ENVIRONMENTAL IMPACTS CALCULATOR I: When it was originally unveiled on the Sierra Club website on June 18, the "Environmental Impacts Calculator" allowed visitors to compare various factors at a user selected population density to those of what it called "Urban Efficient" and "Sprawl." The problem is that the "Urban Efficient" category was 500 housing units per acre --- 125 times the typical four to the acre suburban development. At the average US household size, this calculates to 777,000 people per square mile. This is a high enough density to accommodate all of metropolitan Tokyo's 33 million residents within a 3.7 mile (5.9 kilometer) radius of the national parliament (Diet) building. In fact, affluent populations do not live at similar densities anywhere in the world in all but the most micro of spaces (for example, some prisons have higher densities, such as the high-rise Metropolitan Corrections Center in Chicago's Loop).
ENVIRONMENTAL IMPACTS CALCULATOR II: Apparently recognizing its error when a frenzy of Internet and press reaction was generated by Wendell Cox (Demographia) and Randal O'Toole (Thoreau Institute), the Sierra Club revised the Environmental Impacts Calculator on June 20, 2001 to show lower densities and to reduce its "Efficient Urban" category by 80 percent (Chart below) to the equivalent of 155,000 per square mile. The Environmental Impacts Calculator still showed a higher density figure, called "Dense Urban," at 400 housing units to the acre, the equivalent of 622,000 per square mile. This is still a rather starkly high density, and would require expansion of the hypothetical metropolitan Tokyo radius from the Diet from 3.7 to 4.1 miles (5.9 to 6.6 kilometers). As with 777,000 per square mile, affluent populations do not live at similar densities anywhere in the world in all but the most micro of spaces (such as some prisons).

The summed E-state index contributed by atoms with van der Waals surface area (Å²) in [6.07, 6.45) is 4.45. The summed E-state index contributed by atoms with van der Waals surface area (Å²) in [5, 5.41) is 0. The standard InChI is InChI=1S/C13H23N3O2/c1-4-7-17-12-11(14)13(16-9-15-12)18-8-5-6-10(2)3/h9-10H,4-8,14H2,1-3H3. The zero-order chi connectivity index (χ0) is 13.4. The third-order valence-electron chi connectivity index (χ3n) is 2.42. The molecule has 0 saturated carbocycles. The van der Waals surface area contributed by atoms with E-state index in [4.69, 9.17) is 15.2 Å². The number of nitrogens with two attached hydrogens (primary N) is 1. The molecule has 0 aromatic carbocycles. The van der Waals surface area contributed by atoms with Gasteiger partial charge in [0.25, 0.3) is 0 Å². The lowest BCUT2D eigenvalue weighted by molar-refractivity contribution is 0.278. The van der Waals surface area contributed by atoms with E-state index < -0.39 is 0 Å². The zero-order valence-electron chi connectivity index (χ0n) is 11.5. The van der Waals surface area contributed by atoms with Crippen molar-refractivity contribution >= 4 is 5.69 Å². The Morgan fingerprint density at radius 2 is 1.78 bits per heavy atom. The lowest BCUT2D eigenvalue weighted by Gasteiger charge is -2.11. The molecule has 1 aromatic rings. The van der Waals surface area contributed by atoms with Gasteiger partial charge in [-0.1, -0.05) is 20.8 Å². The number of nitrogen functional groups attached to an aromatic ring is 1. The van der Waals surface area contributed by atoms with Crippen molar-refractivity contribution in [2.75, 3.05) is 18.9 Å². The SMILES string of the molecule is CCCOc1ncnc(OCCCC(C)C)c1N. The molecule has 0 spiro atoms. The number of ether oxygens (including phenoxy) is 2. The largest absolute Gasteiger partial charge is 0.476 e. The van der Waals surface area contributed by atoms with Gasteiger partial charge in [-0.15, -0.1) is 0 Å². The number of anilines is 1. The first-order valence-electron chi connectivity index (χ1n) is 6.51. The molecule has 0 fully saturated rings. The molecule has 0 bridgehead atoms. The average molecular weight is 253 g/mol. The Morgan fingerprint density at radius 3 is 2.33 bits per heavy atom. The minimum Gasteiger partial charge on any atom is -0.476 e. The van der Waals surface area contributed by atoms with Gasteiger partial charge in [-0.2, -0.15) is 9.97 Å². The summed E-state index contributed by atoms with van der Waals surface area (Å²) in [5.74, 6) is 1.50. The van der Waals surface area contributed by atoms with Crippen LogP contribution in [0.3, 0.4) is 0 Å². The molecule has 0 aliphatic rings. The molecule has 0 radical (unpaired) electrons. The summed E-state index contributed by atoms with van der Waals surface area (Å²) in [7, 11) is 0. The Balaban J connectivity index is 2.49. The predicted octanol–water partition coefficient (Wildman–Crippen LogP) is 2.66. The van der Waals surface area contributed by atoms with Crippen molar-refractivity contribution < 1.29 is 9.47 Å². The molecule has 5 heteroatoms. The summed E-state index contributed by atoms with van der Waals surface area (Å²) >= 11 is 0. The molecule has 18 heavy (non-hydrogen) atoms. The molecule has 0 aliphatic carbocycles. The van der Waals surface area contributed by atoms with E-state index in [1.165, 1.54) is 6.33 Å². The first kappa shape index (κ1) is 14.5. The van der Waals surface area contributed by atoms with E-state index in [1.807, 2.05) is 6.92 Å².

The June 20, 2001 80 percent "Urban Efficient" reduction to 100 housing units per square mile still represented extremely high density. At the equivalent of 155,000 people per square mile, this is below the most dense census tract in the United States, in New York, at 230,000 per square mile. But little of the US is at such high densities --- it is estimated that in 2000, less than three square miles of the nation's approximately 100,000 square miles of urban development is above 155,000 persons per square mile. Similarly areas of such extremely high population density are hard to find in other dense first world urban areas. The most dense arrondissement of Paris registered a population density of 105,000 in 1999.
ENVIRONMENTAL IMPACTS CALCULATOR III: Sometime before July 6, 2001, the Sierra Club must have recognized that promotion of such densities was unsustainable, and removed the revised Environmental Density Calculator from its website, with an "under construction" notice.
POLL ANNOUNCED: The "Urban-Policy" email list is sponsoring a poll to predict the highest density to be promoted in Environmental Impacts Calculator III. To participate requires joining the group, which can be accomplished through this link
SIERRA CLUB DENSITY CATEGORIES IN CONTEXT: Additional information on the Sierra Club densities categories is in the table below.
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